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Articles: Enrollment & Retention

What are the biggest roadblocks institutions face when it comes to adding/enhancing mobile donation options?

“Nothing is more frustrating than getting to the end of a payment process only to have it fail. This experience could cause a donor to give up and schools to lose valuable dollars. Advancement offices need a secure and reliable platform that allows them to raise funds anywhere, anytime, via any channel.”

—Heather Richmond, senior director of product management and marketing, TouchNet

It’s extremely challenging and costly to build an in-house mobile donation platform, not only because of the technology, but also because of privacy and compliance issues.

That’s why most universities choose to work with providers that have it all figured out, says Caryn Stein, vice president of  marketing at higher ed consulting firm Ruffalo Noel Levitz.

When vetting a vendor, keep these questions in mind:

Most institutions have barely scratched the surface of the latest innovations in mobile fundraising. Here are key actions recommended by those who are making headway.

Aim: To boost enrollment of the top 1 percent of high school students who qualify for Oregon State’s Presidential Scholarship, admissions officers treat academic standouts like blue-chip athletes.

The program began three years ago.


Link to main story: Colleges should always woo would-be students


In the box

Led by admissions offices, higher ed institutions are enticing accepted students to officially enroll by using innovative communication approaches, developing peer connections and making students feel as if they are already part of the family.

At the Hyatt Regency Cambridge, along the scenic Charles River overlooking Boston, a few dozen college presidents and provosts gathered in early May for a day focused on achieving campus harmony. Called the Campus Climate Summit: Getting from Contention to Consensus, the event was sponsored by Thoughtexchange, a provider of stakeholder engagement solutions for leaders of colleges and other organizations.

Taking on more loan debt with age.

Americans age 50 years and older saw their federal student loan debt grow by $18 billion between the second quarter of fiscal year 2017 and the first quarter of 2018.

Jack Buckley of the American Institutes for Research edited Measuring Success: Testing, Grades, and the Future of College Admissions (2018, Johns Hopkins).

Measuring Success: Testing, Grades, and the Future of College Admissions (2018, Johns Hopkins) investigates the implications of admissions testing with experts from both sides of the debate.

Providers were asked: How well are colleges using data to measure faculty performance, and what related areas need the most improvements?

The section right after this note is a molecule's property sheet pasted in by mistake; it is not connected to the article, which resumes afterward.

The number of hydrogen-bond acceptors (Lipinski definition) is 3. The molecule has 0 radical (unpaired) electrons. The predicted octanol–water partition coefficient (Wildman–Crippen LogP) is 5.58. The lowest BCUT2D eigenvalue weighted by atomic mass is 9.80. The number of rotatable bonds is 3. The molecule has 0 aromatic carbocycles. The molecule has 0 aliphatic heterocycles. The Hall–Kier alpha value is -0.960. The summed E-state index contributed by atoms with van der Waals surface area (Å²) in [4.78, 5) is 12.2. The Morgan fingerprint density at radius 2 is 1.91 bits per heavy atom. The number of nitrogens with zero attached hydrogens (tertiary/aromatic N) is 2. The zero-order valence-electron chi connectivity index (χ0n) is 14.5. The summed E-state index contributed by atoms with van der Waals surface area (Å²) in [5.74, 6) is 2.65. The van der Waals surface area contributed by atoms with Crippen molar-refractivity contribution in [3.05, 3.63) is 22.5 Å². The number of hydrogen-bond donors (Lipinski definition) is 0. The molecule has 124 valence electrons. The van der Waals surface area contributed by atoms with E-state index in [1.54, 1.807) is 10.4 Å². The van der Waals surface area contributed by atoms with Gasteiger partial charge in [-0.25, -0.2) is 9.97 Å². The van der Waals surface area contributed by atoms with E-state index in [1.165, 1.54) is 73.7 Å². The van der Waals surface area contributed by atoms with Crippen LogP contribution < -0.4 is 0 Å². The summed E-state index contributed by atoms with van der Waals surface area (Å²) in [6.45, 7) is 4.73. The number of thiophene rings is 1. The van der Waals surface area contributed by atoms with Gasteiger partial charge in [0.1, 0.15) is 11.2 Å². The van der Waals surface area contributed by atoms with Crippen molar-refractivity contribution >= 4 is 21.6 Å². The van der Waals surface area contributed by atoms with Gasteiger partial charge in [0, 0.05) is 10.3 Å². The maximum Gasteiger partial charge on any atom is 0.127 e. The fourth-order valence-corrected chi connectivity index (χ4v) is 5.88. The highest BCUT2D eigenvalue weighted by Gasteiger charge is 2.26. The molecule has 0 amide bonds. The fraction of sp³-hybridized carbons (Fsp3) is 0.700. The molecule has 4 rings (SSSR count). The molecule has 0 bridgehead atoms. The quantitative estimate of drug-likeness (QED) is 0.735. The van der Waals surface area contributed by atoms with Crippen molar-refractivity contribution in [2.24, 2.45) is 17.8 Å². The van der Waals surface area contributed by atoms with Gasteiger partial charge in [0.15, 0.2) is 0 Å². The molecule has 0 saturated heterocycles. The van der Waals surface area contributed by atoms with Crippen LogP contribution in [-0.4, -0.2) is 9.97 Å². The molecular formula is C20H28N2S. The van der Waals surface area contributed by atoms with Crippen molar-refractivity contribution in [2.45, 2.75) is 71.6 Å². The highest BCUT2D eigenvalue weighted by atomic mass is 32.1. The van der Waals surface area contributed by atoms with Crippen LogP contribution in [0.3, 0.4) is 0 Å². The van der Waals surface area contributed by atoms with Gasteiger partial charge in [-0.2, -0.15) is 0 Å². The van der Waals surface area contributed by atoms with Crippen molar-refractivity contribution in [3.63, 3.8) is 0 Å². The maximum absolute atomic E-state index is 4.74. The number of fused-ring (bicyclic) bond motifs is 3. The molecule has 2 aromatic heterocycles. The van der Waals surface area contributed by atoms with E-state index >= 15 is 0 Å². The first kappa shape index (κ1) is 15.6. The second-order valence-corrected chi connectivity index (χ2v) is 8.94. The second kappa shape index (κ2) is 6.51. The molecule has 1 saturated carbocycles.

“Colleges will typically show the faculty how their scores compare to others at the school, usually those in the same department. But they rarely ask the instructors how they plan to improve any low scores they've earned or coach them how to do so. Closing this feedback loop will improve the students' experience.”

—Howard Walters, SmartEvals.com

Jo Allen is president of Meredith College.

When it comes to risk management, a key fear is being blindsided by exposure we didn’t even know we had.

Measuring faculty effectiveness has never been a perfect science—and it has always held potential for contention among instructors and administrators.

COOKING UP BETTER HEALTH—Med students at The Goldring Center for Culinary Medicine at Tulane get hands-on culinary lessons to learn how food preparation and diet impact illness. The center was the first dedicated teaching kitchen to be implemented at a medical school.

More than 40 medical schools have added culinary medicine programs to the menu to help students better understand how to combat obesity, diabetes and other chronic diseases.

SAVE A LIFE—Bridgewater State Police Chief David Tillinghast kicked off the university’s Narcan program, which provides training on use of the overdose-reversal drug. It is stored in 50 public places across campus.

Training is underway at colleges and universities to teach more people how to administer the drug that reverses opioid overdoses.

In his trainings with students, faculty and staff, Detective Sgt. Robert McEvoy, of the Bridgewater State University Police in Massachusetts, details the following signs of an opioid overdose.

These signs are:


Link to main story: Colleges train to reverse opioid overdoses


A few months after Boston University’s successful merger with Wheelock College, the University of Massachusetts drew a greater degree of scrutiny for its acquisition of Mount Ida College.

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